In 1869, former Confederate Gen. John D. Imboden served as Domestic Immigration Agent for Virginia with his mission being to attract English settlers to that State. Goldwin Smith (1823-1910) was a British historian, journalist, and taught at Oxford. He expressed pro-Northern sentiments during the war, and promoted the annexation of Canada by the North, as suggested in his last paragraph. Though this was threatened by the North as retaliation for English support of the Confederacy, Smith saw as predestined the domination of North America by one great Anglo-Saxon country.
Bernhard Thuersam, www.Circa1865.com
English Emigrants Desired by Virginia
January 31, 1870, 1806 Chestnut Street, Philadelphia, U.S.
“My Dear Lord Salisbury,
As you were a great friend of the South, the promoters of English emigration to Virginia, at the head of whom is the Confederate General Imboden, will probably bring their scheme under your notice. In case they do, I venture to commend it to your consideration.
What may be the cause, or with whom the blame may rest, matters not. The fact is that the feeling against England in the Northern States is now so strong that this is to Englishmen not only a foreign country, but a hostile country. I cannot help being sensible of this, notwithstanding the kindness with which I am personally received. It is desirable, therefore, to turn the current of emigration, as far as possible, to a more friendly shore.
To turn it to Canada is, I am afraid, only to turn it to the States through a circuitous channel. The Canadian climate is very severe; the winter almost eats up the summer; and, the soil being heavily timbered, the work of clearing is very hard. It is, for the most part, more a country for the lumberer than for the farmer.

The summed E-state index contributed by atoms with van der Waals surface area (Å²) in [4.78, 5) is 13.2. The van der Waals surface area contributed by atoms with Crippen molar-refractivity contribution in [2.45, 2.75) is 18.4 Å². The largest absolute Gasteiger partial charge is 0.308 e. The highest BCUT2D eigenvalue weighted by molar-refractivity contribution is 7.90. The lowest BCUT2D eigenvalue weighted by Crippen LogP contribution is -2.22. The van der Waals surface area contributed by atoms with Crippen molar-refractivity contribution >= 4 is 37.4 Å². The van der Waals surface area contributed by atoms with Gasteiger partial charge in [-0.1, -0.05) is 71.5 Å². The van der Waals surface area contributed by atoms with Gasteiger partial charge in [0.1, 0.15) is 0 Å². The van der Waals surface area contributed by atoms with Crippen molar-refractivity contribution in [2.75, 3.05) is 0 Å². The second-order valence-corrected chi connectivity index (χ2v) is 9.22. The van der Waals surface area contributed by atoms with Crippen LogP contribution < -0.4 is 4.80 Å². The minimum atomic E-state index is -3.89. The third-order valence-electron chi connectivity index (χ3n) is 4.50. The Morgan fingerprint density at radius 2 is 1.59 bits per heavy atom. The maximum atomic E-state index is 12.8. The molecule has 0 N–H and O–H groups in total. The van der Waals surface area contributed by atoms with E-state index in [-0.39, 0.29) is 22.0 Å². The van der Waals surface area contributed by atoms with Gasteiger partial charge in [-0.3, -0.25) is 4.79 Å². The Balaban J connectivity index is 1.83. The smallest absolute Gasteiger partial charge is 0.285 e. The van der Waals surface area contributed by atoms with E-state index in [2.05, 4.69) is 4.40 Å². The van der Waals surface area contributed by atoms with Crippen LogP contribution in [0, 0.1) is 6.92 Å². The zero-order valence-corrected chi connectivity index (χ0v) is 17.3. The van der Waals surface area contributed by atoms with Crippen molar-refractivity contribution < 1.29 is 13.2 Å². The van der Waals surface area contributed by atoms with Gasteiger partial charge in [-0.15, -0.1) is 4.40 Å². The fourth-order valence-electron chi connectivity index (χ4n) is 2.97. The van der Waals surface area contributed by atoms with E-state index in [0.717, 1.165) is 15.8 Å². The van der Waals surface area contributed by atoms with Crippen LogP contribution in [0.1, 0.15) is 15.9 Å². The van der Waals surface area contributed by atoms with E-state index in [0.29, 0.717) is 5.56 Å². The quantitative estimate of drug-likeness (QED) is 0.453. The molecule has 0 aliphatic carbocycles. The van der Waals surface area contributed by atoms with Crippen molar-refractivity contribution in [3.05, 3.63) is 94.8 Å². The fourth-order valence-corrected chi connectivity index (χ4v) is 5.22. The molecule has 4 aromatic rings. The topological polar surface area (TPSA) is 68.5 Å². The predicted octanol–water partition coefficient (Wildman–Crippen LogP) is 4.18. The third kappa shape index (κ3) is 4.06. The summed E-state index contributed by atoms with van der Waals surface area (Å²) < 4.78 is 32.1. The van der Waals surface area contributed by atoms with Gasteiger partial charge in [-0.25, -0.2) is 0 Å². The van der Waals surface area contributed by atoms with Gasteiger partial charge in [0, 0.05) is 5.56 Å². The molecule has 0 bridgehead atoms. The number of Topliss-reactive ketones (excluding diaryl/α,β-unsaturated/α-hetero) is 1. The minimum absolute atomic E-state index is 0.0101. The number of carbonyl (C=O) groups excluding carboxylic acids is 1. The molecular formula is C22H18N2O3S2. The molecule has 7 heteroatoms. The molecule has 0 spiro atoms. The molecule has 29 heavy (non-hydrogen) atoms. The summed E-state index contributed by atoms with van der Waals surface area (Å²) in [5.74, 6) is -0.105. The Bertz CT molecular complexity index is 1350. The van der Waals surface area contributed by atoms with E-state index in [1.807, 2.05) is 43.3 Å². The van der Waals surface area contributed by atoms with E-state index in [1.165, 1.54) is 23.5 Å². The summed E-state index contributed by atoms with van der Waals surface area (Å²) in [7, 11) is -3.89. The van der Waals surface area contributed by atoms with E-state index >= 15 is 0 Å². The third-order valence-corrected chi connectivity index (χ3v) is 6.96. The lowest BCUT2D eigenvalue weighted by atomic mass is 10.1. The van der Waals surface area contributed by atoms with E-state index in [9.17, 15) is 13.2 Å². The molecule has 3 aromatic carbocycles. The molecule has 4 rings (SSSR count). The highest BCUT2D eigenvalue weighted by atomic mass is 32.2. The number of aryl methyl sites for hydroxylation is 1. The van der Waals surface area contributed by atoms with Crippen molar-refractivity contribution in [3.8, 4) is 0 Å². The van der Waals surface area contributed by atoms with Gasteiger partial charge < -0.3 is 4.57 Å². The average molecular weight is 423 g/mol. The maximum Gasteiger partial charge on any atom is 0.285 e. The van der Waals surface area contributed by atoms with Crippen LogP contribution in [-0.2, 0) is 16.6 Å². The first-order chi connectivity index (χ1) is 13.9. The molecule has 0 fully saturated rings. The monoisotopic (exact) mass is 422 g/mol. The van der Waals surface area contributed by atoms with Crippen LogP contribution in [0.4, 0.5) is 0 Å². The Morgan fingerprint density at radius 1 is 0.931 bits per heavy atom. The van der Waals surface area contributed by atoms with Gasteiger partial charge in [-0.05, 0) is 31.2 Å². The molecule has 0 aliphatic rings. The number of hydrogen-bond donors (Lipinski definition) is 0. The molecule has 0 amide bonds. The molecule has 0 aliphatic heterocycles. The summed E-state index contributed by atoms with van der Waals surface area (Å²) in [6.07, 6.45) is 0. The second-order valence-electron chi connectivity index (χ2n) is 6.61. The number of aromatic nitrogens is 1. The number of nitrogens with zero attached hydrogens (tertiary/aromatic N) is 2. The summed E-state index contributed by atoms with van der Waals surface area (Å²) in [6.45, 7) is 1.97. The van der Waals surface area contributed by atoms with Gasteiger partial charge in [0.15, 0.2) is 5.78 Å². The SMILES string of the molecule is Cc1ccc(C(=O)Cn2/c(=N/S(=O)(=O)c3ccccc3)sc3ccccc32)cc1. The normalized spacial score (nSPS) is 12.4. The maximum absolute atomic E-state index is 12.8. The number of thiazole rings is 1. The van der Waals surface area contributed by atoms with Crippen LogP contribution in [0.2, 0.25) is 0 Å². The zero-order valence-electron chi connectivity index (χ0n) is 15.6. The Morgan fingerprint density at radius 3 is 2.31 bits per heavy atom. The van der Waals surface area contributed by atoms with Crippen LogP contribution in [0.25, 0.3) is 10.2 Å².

In Virginia the climate is temperate, and the soil, I am credibly assured, excellent – at least in the western parts of the State, and particularly in the Shenandoah Valley; for in the east a good deal of it is injured, though I suppose not irretrievably, by slave labour.
The people are thoroughly friendly and extremely anxious to receive English emigration instead of carpetbaggers with their train of emigrants of the lower class.
Politically, an English community in Virginia, with that great State in so commanding a position, would be the best counterpoise to the Irish vote and the anti-English sentiment of New England; and now at all events it is to the growth of the English element in the Union that you must trust for security against American aggression.
Tory and Southerner as you are, I have sometimes, during the Anglo-American controversy, half-wished that you were the representative of England . . . [that] Government, by first curtly refusing any reparation [to the US], and then getting on the slide of concession, has filled the Washington politicians with evil hopes, and I do not know how it may end.
The Annexation [of Canada] passion is, I fear, decidedly gaining ground. Forgive this inroad on a statesman’s time.
Your very truly, Goldwin Smith.”
(A Selection from Goldwin Smith’s Correspondence . . . Written between 1846 and 1910; Arnold Haultain, editor, Duffield & Company, 1913, excerpts pp. 19-20)